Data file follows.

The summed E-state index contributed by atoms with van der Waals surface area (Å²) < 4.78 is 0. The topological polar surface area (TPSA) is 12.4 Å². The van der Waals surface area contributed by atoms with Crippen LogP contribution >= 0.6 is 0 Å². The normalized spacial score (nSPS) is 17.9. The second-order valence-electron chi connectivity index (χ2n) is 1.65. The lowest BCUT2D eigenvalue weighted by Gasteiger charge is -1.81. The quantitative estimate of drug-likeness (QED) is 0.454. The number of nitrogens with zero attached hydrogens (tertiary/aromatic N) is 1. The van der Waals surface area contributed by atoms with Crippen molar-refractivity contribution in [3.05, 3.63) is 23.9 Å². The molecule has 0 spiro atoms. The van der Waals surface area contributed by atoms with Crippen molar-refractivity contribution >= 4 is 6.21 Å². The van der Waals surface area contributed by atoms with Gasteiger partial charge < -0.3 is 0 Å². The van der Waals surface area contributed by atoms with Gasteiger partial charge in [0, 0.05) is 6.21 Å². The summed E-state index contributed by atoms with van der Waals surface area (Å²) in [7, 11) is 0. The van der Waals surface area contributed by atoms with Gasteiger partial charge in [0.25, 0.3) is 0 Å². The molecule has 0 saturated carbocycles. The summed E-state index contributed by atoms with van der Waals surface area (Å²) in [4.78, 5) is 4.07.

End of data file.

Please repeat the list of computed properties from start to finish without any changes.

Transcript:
The summed E-state index contributed by atoms with van der Waals surface area (Å²) < 4.78 is 0. The topological polar surface area (TPSA) is 12.4 Å². The van der Waals surface area contributed by atoms with Crippen LogP contribution >= 0.6 is 0 Å². The normalized spacial score (nSPS) is 17.9. The second-order valence-electron chi connectivity index (χ2n) is 1.65. The lowest BCUT2D eigenvalue weighted by Gasteiger charge is -1.81. The quantitative estimate of drug-likeness (QED) is 0.454. The number of nitrogens with zero attached hydrogens (tertiary/aromatic N) is 1. The van der Waals surface area contributed by atoms with Crippen molar-refractivity contribution in [3.05, 3.63) is 23.9 Å². The molecule has 0 spiro atoms. The van der Waals surface area contributed by atoms with Crippen molar-refractivity contribution >= 4 is 6.21 Å². The van der Waals surface area contributed by atoms with Gasteiger partial charge < -0.3 is 0 Å². The van der Waals surface area contributed by atoms with Gasteiger partial charge in [0, 0.05) is 6.21 Å². The summed E-state index contributed by atoms with van der Waals surface area (Å²) in [7, 11) is 0. The van der Waals surface area contributed by atoms with Gasteiger partial charge in [0.25, 0.3) is 0 Å². The molecule has 0 saturated carbocycles. The summed E-state index contributed by atoms with van der Waals surface area (Å²) in [4.78, 5) is 4.07.